HealthCare Business News talks to Philips about cyber-security in healthcare
Estimated reading time: 1-3 minutes
With reports about new cyber-attacks appearing almost daily, cyber-security has become a hot topic in the battle to protect people’s personal data. And no data is more sensitive or personal than people’s medical records.
In the October 2018 issue of DOTmed HealthCare Business News, Michael McNeil, Head of Global Product & Security Services at Philips and former member of the US Healthcare Industry Cybersecurity Task Force, discusses the unique nature of cyber-security in the healthcare industry, why the industry in general is lagging other sectors such as financial services, and what healthcare organizations can do to identify and mitigate the risks.
The healthcare industry, with how it’s designed to maintain solutions in the marketplace, has clearly been a laggard compared to the financial services industry, even though healthcare is considered by most countries to be a critical infrastructure.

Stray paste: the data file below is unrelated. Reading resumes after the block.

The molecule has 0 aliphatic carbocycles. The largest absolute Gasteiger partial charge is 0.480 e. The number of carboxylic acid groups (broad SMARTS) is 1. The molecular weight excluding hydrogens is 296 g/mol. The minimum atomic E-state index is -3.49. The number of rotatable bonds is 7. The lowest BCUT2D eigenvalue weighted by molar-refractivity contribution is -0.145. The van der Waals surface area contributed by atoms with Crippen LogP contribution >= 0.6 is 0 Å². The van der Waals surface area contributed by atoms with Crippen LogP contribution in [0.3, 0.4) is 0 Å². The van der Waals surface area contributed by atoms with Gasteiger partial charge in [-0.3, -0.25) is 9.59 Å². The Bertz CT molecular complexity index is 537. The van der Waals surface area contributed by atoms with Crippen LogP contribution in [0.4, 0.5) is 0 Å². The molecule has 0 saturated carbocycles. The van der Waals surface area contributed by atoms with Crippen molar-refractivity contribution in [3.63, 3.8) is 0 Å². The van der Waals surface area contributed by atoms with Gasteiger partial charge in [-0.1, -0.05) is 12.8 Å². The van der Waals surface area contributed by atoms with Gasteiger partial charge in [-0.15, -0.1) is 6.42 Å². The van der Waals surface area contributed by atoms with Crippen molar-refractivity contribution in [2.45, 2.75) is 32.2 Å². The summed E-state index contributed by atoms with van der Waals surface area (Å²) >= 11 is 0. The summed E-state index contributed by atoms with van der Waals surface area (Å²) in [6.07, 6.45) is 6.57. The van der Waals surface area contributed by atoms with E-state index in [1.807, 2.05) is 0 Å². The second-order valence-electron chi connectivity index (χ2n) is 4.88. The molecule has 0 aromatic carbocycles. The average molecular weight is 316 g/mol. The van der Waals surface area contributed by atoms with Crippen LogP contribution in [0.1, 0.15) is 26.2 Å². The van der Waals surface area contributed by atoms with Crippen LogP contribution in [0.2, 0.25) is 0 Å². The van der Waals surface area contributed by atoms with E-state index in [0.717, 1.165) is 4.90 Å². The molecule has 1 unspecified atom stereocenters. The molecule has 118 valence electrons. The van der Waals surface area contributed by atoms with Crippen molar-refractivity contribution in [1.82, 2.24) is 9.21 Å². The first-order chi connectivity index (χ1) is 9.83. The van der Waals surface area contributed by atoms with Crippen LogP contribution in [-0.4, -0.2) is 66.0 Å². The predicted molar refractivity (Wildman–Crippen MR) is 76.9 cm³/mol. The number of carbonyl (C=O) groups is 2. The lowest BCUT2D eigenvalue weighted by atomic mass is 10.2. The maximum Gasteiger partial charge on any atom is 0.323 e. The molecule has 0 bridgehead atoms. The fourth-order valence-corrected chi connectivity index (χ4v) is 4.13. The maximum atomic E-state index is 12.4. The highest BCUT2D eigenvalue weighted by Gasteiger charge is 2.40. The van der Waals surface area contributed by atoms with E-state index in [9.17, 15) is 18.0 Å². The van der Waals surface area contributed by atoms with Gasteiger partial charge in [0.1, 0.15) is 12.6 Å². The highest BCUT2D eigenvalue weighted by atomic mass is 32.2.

Head of Global Product & Security Services at Philips
“The healthcare industry, with how it’s designed to maintain solutions in the marketplace, has clearly been a laggard compared to the financial services industry, even though healthcare is considered by most countries to be a critical infrastructure,” said Michael. “So the very first task is that you take an inventory of the equipment and see where you have systems that are still being supported, because you need to know where your exposure is in that particular environment.”
For Philips, a company that helps to manage over 23 petabytes of medical data for its customers, making it available to clinicians at the precise moment it’s needed for effective diagnosis and treatment, end-to-end data security is of paramount importance. It’s why Philips has a dedicated team tasked with identifying threats and vulnerabilities and putting in place the processes needed to make sure they’re managed appropriately.
For more information on Philips’ commitment to protecting healthcare data and securing hospital systems, including a podcast with Michael McNeil, click here.